Spy work helps ex-KGB agent escape conviction in New Zealand
Spy work helps ex-KGB agent escape conviction in New Zealand

A former KGB agent in the Soviet era has escaped a drink-drive charge in New Zealand so he can continue his work as a consultant to foreign intelligence agencies, a report said today.

Alexander Kouzminov, 57, recorded a breath alcohol reading twice the legal limit in New Zealand.

But his lawyer successfully argued in the Auckland District Court that a conviction would mean he lost the right to travel to many countries where he assisted intelligence agencies.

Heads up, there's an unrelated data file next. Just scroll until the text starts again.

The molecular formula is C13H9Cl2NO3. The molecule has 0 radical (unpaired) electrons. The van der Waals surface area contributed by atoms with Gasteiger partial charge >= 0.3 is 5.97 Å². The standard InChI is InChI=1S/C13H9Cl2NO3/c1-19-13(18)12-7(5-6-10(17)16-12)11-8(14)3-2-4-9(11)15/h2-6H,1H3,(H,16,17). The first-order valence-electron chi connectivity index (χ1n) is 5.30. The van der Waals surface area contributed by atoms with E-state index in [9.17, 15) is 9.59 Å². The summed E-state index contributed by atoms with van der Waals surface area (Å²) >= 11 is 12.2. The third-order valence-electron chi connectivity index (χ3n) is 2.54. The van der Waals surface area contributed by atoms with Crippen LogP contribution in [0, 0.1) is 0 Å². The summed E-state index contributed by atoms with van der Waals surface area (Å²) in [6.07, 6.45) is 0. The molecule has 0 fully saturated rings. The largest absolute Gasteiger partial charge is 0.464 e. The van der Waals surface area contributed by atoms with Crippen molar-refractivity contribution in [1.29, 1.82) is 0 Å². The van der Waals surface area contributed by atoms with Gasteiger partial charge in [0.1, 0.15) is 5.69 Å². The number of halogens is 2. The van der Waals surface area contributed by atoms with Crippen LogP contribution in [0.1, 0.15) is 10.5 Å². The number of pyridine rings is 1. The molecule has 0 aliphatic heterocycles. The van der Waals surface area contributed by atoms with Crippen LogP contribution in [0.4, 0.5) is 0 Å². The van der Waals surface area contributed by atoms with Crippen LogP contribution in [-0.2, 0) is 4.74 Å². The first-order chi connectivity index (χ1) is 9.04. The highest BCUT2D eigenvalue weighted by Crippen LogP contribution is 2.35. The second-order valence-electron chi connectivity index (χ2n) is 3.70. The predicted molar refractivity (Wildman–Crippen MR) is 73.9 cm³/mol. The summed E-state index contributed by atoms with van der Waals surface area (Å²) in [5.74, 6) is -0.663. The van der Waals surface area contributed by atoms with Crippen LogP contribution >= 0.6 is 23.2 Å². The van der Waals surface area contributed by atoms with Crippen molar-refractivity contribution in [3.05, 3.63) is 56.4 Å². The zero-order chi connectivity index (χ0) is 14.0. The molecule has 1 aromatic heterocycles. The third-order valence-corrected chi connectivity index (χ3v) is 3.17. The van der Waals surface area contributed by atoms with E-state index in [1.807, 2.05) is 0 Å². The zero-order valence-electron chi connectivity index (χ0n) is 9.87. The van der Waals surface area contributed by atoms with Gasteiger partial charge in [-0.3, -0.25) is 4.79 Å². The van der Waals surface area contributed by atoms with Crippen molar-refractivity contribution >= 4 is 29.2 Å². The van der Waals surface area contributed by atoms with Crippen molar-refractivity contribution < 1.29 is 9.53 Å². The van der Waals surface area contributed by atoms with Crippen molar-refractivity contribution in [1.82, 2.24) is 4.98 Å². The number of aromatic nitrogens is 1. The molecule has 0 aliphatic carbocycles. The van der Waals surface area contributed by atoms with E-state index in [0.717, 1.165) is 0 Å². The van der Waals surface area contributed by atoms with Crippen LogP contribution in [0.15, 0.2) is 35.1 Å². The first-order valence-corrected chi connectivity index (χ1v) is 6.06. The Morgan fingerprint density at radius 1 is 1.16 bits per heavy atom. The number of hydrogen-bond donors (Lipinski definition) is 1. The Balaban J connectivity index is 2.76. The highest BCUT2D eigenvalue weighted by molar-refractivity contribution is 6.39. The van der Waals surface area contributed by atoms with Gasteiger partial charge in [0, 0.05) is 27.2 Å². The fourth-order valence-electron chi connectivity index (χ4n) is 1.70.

The Sunday Herald reported Judge David Burns that Kouzminov's breath alcohol reading was "very high" but said "the spectacular fall from grace" of losing his work would be too high a price to pay,.

New Zealand-based Kouzminov was described in court as a member of a secret nuclear biological and chemical warfare society with a high-level security clearance.

Before arriving in New Zealand from Russia with his wife and two children in 1994, Kouzminov reportedly worked for a top secret cell within the KGB known as "Directorate S".

It developed biological weapons for terrorist and sabotage acts against the West during the 1980s and early 1990s

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